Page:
[and that greater use will come to the commonwealth from my time in leisure than from the official doings of other fellows.]
Nam saepe ego audivi Q. Maximum, P. Scipionem, praeterea civitatis nostrae praeclaros viros solitos ita dicere,
[You see, for my part, I often heard Quintus Maximus and Publius Scipio, the distinguished men of our city, so accustomed, to speak,]
cum maiorum imagines intuerentur, vehementissime sibi animum ad virtutem accendi.
[when they used to watched over the statues of our forefathers, my mind used to be inspired to virtue with the greatest possible passion.]
Scilicet non ceram illam neque figuram tantam vim in sese habere, sed memoria rerum gestarum eam flammam egregiis viris in pectore crescere neque prius sedari, quam virtus eorum famam atque gloriam adaequauerit.
[It will be shown that the well-known wax and so great a statue will do no violence to itself, but instead, by the memory of actions performed, this flame will grow in the hearts of renowned men, and not fall silent any time before: the virtue of these men will equal their fame and glory.]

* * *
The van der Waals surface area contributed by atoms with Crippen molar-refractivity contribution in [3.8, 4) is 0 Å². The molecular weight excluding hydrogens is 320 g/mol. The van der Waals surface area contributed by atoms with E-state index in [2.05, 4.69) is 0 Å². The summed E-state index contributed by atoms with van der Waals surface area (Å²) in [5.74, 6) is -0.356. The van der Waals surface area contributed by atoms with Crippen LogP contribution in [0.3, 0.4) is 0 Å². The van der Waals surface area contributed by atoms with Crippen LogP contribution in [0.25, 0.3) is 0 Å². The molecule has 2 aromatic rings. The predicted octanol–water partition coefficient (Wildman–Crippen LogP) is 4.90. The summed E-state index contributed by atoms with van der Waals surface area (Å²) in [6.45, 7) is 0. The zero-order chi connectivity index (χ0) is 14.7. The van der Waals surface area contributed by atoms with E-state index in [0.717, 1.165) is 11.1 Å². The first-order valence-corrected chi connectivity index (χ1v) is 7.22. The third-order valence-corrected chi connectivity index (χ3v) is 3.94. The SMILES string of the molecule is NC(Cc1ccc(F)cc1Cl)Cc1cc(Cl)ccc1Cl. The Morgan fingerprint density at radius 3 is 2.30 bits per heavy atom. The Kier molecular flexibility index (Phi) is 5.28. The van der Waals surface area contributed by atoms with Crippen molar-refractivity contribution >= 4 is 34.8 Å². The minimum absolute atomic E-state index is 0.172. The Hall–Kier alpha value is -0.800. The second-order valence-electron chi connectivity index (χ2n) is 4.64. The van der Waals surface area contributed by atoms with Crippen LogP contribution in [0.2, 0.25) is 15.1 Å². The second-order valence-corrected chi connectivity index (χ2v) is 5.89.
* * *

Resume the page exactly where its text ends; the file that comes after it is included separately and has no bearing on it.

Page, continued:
At contra quis est omnium his moribus, quin divitiis et sumptibus, non probitate neque industria cum maioribus suis contendat?
[But who among all men can contend against these traditions, that is, with no riches and resources, with no sense of goodness and hard work with their ancestors at their side?]
Etiam homines novi, qui antea per virtutem soliti erant nobilitatem antevenire, furtim et per latrocinia potius quam bonis artibus ad imperia et honores nituntur;
[Even newly successful men, who were beforehand accustomed to follow the noble class by means of his virtue, accomplish positions of power and honors secretly and through dirty tricks than through useful skills;]
proinde quasi praetura et consulatus atque alia omnia huiusce modi per se ipsa clara et magnifica sint ac non perinde habeantur,